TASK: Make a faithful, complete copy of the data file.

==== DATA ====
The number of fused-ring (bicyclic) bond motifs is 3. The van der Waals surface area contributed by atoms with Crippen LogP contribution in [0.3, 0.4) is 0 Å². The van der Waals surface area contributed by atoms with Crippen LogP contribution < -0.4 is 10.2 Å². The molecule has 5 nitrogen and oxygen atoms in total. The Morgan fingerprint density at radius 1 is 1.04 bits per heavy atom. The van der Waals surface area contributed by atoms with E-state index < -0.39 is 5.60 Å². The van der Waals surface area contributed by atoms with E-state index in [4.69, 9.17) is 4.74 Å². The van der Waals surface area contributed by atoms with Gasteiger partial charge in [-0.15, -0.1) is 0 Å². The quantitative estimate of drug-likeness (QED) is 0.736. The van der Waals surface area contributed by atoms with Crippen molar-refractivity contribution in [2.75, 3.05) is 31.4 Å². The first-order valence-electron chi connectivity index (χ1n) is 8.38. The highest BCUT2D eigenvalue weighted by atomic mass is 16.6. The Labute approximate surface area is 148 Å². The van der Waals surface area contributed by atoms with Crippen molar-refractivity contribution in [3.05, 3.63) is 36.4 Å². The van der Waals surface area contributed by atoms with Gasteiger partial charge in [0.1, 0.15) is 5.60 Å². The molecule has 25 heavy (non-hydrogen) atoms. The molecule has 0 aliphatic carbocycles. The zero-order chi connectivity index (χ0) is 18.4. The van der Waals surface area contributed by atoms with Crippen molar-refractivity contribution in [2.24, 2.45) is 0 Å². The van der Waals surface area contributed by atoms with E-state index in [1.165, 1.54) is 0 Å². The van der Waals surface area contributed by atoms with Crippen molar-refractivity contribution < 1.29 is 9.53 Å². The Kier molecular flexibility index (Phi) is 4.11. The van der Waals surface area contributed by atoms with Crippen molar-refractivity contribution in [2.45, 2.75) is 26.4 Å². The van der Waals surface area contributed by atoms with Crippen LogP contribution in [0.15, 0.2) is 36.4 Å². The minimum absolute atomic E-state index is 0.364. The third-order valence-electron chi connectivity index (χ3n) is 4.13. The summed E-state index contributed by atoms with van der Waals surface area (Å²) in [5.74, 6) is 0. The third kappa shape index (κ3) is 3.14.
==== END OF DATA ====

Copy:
The number of fused-ring (bicyclic) bond motifs is 3. The van der Waals surface area contributed by atoms with Crippen LogP contribution in [0.3, 0.4) is 0 Å². The van der Waals surface area contributed by atoms with Crippen LogP contribution < -0.4 is 10.2 Å². The molecule has 5 nitrogen and oxygen atoms in total. The Morgan fingerprint density at radius 1 is 1.04 bits per heavy atom. The van der Waals surface area contributed by atoms with E-state index < -0.39 is 5.60 Å². The van der Waals surface area contributed by atoms with E-state index in [4.69, 9.17) is 4.74 Å². The van der Waals surface area contributed by atoms with Gasteiger partial charge in [-0.15, -0.1) is 0 Å². The quantitative estimate of drug-likeness (QED) is 0.736. The van der Waals surface area contributed by atoms with Crippen molar-refractivity contribution in [2.75, 3.05) is 31.4 Å². The first-order valence-electron chi connectivity index (χ1n) is 8.38. The highest BCUT2D eigenvalue weighted by atomic mass is 16.6. The Labute approximate surface area is 148 Å². The van der Waals surface area contributed by atoms with Crippen molar-refractivity contribution in [3.05, 3.63) is 36.4 Å². The van der Waals surface area contributed by atoms with Gasteiger partial charge in [0.1, 0.15) is 5.60 Å². The molecule has 25 heavy (non-hydrogen) atoms. The molecule has 0 aliphatic carbocycles. The zero-order chi connectivity index (χ0) is 18.4. The van der Waals surface area contributed by atoms with Crippen molar-refractivity contribution in [2.24, 2.45) is 0 Å². The van der Waals surface area contributed by atoms with E-state index in [1.165, 1.54) is 0 Å². The van der Waals surface area contributed by atoms with Crippen molar-refractivity contribution < 1.29 is 9.53 Å². The Kier molecular flexibility index (Phi) is 4.11. The van der Waals surface area contributed by atoms with Crippen molar-refractivity contribution in [2.45, 2.75) is 26.4 Å². The van der Waals surface area contributed by atoms with Crippen LogP contribution in [0.15, 0.2) is 36.4 Å². The minimum absolute atomic E-state index is 0.364. The third-order valence-electron chi connectivity index (χ3n) is 4.13. The summed E-state index contributed by atoms with van der Waals surface area (Å²) in [5.74, 6) is 0. The third kappa shape index (κ3) is 3.14.